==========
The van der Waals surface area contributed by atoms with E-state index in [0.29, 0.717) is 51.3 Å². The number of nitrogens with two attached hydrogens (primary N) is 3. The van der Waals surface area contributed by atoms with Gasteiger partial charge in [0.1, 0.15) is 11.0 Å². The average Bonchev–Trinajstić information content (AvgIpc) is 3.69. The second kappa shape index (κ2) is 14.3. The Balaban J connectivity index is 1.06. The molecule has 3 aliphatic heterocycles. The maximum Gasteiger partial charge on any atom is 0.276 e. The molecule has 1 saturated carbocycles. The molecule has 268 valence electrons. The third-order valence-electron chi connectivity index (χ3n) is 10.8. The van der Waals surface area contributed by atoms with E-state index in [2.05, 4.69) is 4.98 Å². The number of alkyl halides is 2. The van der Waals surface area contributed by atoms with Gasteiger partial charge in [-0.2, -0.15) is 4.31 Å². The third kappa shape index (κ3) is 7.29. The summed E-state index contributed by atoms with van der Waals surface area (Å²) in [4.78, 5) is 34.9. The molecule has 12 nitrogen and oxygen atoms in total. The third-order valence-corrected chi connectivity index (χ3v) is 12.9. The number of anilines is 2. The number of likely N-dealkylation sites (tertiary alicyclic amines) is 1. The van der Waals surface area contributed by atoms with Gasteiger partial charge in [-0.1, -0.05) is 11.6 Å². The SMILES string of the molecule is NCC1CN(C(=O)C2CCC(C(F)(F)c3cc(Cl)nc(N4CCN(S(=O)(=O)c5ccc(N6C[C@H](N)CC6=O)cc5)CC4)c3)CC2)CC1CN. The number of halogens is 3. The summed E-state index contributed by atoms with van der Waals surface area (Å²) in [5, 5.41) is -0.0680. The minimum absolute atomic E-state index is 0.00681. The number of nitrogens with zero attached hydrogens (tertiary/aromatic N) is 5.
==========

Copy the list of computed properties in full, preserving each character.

The van der Waals surface area contributed by atoms with E-state index in [0.29, 0.717) is 51.3 Å². The number of nitrogens with two attached hydrogens (primary N) is 3. The van der Waals surface area contributed by atoms with Gasteiger partial charge in [0.1, 0.15) is 11.0 Å². The average Bonchev–Trinajstić information content (AvgIpc) is 3.69. The second kappa shape index (κ2) is 14.3. The Balaban J connectivity index is 1.06. The molecule has 3 aliphatic heterocycles. The maximum Gasteiger partial charge on any atom is 0.276 e. The molecule has 1 saturated carbocycles. The molecule has 268 valence electrons. The third-order valence-electron chi connectivity index (χ3n) is 10.8. The van der Waals surface area contributed by atoms with E-state index in [2.05, 4.69) is 4.98 Å². The number of alkyl halides is 2. The van der Waals surface area contributed by atoms with Gasteiger partial charge in [-0.2, -0.15) is 4.31 Å². The third kappa shape index (κ3) is 7.29. The summed E-state index contributed by atoms with van der Waals surface area (Å²) in [4.78, 5) is 34.9. The molecule has 12 nitrogen and oxygen atoms in total. The third-order valence-corrected chi connectivity index (χ3v) is 12.9. The number of anilines is 2. The number of likely N-dealkylation sites (tertiary alicyclic amines) is 1. The van der Waals surface area contributed by atoms with Gasteiger partial charge in [-0.1, -0.05) is 11.6 Å². The SMILES string of the molecule is NCC1CN(C(=O)C2CCC(C(F)(F)c3cc(Cl)nc(N4CCN(S(=O)(=O)c5ccc(N6C[C@H](N)CC6=O)cc5)CC4)c3)CC2)CC1CN. The number of halogens is 3. The summed E-state index contributed by atoms with van der Waals surface area (Å²) in [5, 5.41) is -0.0680. The minimum absolute atomic E-state index is 0.00681. The number of nitrogens with zero attached hydrogens (tertiary/aromatic N) is 5.